[tw: police violence, sexual violence, references to suicide and suicidal ideation]
Choose Your Own Disaster – Dana Schwartz
The subtitle felt too long to put in the heading, and also is probably pretty small on that cover picture, so I’m gonna block quote it here, because it is pretty important in terms of knowing what you’re going into:
A. a memoir
B. a personality quiz
C. a mostly true and completely honest look at one young woman’s attempt to find herself
D. all of the above
I guess the title itself was supposed to suggest that a “choose your own adventure”ish structure was also in there, which I honestly could have done without. Some of her themes throughout are reinventing oneself and the overwhelm of thinking about how one choice near the beginning of your life can branch out into an innumerable possibilities, so it worked thematically, but I personally found it stressful. She recounts dating disasters, travel misadventures, and career advances and fallbacks with a self-deprecating and pop-culture-reference-filled sense of humor, as well as a couple of more traumatic elements of her life.
I have a bit more to say, but I want to give the following trigger warnings for the book first: sexual assault, suicidal ideation, and eating disorders. I’m about to say a little more on how the parts focused on her eating disorder didn’t sit well with me, and if reading about that would be stressful or harmful for you right now please do feel free to skip it. Additionally, I welcome your feedback if I get something wrong and/or my take on this needs some re-evaluation.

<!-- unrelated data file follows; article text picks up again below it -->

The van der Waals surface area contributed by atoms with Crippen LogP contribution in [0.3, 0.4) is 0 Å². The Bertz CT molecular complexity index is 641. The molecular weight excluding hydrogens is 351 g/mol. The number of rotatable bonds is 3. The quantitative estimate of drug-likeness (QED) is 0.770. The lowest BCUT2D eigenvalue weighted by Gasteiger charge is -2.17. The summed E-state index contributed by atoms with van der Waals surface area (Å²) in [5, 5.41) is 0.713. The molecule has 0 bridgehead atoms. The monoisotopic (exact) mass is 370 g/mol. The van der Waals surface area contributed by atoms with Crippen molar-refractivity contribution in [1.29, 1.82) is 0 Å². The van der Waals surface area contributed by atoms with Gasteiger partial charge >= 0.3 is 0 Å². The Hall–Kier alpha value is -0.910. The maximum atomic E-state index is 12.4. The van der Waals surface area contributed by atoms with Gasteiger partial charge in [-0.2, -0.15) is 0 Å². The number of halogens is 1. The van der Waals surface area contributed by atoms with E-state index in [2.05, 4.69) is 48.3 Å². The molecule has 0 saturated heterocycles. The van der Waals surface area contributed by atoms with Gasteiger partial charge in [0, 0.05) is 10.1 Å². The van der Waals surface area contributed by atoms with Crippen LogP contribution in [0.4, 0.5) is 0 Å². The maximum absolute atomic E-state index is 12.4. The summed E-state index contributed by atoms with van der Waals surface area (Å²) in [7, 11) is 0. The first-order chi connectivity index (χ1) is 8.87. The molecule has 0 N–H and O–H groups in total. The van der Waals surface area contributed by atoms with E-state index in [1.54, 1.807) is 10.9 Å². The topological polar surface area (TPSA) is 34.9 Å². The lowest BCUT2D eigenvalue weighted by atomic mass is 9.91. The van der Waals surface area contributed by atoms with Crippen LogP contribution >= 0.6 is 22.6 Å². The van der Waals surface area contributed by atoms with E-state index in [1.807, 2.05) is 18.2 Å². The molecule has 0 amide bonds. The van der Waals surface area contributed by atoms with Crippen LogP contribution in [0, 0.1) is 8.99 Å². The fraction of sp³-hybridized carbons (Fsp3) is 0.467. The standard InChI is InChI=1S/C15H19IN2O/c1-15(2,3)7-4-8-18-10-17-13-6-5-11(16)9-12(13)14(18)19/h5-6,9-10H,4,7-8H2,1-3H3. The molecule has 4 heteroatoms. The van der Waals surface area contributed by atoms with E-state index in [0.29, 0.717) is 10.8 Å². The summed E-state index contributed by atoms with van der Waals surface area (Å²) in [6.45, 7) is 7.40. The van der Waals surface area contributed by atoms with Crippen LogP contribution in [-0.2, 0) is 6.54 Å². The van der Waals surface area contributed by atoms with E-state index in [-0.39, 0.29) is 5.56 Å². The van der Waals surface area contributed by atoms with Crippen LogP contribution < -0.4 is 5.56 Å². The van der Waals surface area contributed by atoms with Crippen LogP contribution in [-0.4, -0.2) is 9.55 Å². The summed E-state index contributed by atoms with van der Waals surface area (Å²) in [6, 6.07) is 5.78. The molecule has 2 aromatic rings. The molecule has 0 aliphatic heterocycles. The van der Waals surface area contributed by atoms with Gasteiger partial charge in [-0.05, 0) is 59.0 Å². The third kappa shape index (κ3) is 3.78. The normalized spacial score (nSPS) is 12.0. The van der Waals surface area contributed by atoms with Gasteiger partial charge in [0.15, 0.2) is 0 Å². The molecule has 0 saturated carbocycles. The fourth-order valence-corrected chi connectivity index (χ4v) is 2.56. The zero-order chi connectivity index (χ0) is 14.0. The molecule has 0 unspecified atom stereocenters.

Okay so first of all I want to leave space for the reality that recovery from eating disorders is an ongoing and often complicated process [which Schwartz does a good job of stressing]. I also want to acknowledge the impulse in memoir-writing to not want to put in a running commentary on the narrative itself, especially when that narrative is made up of your own experiences. That being said, memoir itself is made up of hundreds of choices about how you shape and present a narrative, and those choices themselves are also commentary.
The sections about Schwartz’s eating disorder (which takes on a couple of different forms in the book) are potently and viscerally written, and deal explicitly with fatphobia specifically as it relates to her feelings about herself. That in itself is not necessarily a problem, but there were several instances (which the narrative as a whole supported) in which the framing and presentation of her experiences suggested that while an eating disorder is not right, fatphobia itself…might be kind of right? And while it’s true that there are many ways in which society treats fat/plus-sized people cruelly, I did not get the impression that Schwartz had truly grappled with the way her own perspectives and assumptions might be perpetuating that. The narrative was still shaped by an assumption that thin/straight-sized bodies are the norm, and everything else is a deviation, and I think this aspect of the story could have used some time to breathe and for the author to unpack and unlearn some things.
Okay that’s all for this week folks! Sorry for ending on kind of a bummer, so here! A picture of Chris Evans!